From the cathedral, we followed the guide through some alleyways until we reached another large plaza, although this one was smaller than the one before it.

A statue of Mozart in the center of a town square.

There were small coffee shops and cafes around the square. There were also horses and carriages waiting to take tourists around the city if they wanted to. But, the main attraction in the square was the Mozart Statue that stood at last 20 feet tall in the center of the square. Wolfgang Amadeus Mozart was born in 1756 in Salzburg, and quickly became a local celebrity for his musical talent. Before long, he would travel great distances to perform. His home, however, would always be Salzburg. It is because of him that Salzburg is so influenced by music. In fact, some even call it the classical music capital of the world.

Another few turns through some more busy side streets and we found ourselves in front of a yellow building that could not have been taller than four or five stories. It was abutted on both sides by other unassuming buildings. It didn’t seem like much, but there was a crowd gathered around it, and everyone was taking pictures of it. We assumed people were taking pictures of the building because it was a vibrant yellow in the midst of browns, beiges, and whites.

The plaque outside of the Mozart family house.

Upon closer inspection, however, we found a small plaque near the entry door that the yellow building had once been the home of none other than the Mozart family. It has now been converted into a museum that displays artifacts from Mozart’s life. It was very cool to see the home of a local icon.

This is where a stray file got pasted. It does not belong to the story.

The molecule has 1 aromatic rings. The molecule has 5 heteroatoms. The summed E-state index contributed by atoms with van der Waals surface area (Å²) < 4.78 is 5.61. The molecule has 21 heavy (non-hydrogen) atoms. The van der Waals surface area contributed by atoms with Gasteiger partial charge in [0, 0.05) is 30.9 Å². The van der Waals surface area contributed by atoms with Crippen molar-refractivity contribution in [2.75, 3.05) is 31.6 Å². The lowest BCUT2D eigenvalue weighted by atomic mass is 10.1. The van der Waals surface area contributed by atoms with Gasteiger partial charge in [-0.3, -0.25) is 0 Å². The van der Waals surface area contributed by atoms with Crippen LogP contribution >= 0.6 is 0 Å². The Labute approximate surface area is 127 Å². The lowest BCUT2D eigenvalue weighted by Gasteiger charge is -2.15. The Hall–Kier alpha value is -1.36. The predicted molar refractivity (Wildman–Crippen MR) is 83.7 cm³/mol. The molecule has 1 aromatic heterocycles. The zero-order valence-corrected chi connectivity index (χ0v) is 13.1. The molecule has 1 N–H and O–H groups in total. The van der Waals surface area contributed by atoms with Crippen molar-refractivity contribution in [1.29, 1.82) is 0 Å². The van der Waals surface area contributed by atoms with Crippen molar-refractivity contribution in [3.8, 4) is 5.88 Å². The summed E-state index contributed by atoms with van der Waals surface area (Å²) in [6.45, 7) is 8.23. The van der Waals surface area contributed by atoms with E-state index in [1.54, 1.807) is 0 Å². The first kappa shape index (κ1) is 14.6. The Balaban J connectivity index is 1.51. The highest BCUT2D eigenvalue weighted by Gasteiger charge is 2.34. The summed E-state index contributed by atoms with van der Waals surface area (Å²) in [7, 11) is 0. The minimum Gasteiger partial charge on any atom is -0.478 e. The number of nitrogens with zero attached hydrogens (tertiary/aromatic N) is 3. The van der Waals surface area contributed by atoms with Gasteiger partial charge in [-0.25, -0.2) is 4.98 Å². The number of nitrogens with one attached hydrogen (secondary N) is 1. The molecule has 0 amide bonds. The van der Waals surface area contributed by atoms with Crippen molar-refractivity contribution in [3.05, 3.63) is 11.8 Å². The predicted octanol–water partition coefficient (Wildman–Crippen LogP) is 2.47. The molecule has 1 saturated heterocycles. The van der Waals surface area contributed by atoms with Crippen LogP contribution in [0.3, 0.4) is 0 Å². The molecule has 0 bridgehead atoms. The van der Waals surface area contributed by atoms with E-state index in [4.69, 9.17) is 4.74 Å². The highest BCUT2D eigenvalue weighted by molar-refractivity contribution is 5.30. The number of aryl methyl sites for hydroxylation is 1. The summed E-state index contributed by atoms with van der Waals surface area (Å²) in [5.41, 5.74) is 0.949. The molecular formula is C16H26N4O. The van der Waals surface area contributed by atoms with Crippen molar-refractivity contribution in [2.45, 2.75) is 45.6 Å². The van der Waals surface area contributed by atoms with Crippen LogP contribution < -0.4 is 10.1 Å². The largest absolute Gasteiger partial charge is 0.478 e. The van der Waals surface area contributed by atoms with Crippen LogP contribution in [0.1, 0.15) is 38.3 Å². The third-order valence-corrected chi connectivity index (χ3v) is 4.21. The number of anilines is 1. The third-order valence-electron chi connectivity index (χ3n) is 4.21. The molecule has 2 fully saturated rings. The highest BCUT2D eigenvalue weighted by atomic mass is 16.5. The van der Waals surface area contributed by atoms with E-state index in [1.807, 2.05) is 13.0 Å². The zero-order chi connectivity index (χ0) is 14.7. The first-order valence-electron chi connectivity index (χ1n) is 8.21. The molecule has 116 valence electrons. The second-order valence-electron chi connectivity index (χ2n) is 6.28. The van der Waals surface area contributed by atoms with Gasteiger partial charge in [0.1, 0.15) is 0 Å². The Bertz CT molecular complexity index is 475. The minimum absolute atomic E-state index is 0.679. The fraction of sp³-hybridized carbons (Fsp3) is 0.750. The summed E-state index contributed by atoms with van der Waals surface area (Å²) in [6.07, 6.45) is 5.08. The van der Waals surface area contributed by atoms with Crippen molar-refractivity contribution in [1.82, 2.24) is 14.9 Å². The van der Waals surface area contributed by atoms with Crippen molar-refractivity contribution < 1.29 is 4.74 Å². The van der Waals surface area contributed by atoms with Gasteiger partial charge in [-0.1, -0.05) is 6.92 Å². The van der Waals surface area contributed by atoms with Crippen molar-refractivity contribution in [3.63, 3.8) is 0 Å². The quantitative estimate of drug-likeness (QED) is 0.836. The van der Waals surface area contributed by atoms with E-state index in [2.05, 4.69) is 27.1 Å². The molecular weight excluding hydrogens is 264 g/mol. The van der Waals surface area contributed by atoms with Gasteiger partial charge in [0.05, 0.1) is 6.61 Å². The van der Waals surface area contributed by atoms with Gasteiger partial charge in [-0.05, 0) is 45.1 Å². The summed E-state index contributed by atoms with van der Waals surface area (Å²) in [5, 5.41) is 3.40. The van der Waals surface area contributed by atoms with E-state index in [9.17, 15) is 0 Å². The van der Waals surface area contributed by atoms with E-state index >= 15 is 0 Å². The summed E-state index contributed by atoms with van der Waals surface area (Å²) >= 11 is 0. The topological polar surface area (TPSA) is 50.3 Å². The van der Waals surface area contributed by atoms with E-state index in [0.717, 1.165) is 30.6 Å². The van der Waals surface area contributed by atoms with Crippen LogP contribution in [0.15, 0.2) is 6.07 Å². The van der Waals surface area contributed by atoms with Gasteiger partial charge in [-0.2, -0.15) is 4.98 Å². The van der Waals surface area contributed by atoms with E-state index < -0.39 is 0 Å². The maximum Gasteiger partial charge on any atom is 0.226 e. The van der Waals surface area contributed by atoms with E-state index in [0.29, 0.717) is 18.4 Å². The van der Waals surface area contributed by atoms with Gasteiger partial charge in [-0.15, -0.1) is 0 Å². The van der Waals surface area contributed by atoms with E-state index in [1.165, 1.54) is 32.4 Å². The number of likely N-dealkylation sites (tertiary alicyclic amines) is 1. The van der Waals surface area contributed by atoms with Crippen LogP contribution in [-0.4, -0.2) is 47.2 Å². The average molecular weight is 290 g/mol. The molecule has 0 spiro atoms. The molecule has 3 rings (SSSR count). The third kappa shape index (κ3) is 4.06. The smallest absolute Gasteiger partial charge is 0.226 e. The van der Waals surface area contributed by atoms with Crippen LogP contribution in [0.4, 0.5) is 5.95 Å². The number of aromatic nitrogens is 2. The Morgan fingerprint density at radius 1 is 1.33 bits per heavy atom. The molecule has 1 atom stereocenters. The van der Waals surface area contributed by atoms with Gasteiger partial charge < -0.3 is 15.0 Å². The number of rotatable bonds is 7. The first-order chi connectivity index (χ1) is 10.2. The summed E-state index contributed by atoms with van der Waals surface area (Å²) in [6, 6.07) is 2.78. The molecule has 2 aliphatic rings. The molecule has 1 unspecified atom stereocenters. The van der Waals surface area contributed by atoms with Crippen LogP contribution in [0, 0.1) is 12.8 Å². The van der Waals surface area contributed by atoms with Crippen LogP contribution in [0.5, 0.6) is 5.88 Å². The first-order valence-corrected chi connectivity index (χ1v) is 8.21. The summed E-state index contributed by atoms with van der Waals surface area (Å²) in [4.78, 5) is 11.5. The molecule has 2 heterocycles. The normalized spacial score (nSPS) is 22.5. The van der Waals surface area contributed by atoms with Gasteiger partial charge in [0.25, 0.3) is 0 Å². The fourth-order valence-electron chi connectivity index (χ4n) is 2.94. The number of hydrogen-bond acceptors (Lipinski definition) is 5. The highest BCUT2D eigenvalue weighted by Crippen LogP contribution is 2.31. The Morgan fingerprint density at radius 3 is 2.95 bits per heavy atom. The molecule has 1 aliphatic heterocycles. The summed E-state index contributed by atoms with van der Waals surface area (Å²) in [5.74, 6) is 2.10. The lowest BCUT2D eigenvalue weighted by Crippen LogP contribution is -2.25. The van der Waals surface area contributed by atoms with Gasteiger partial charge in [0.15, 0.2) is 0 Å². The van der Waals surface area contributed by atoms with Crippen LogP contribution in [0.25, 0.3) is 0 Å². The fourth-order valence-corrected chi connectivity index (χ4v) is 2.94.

At this point, the guide told us that the rest of our time in Salzburg was ours and that she was done with her part of the tour. Keith, our tour director, gave us a time and place to meet the rest of the group. With that, we were on our own. We had done some research about the city beforehand, so we knew just what to do with our free time. After asking our local guide, and a few other residents for directions, we ended up in an isolated courtyard. It was peaceful and shaded. The buildings around us were all old, but we were here to see one building in particular. We walked to one of the sides of the courtyard and found what we were looking for. It was an archway made of black steel rods, and past it was a tunnel of sorts, leading to the back where we could make out what looked like a restaurant.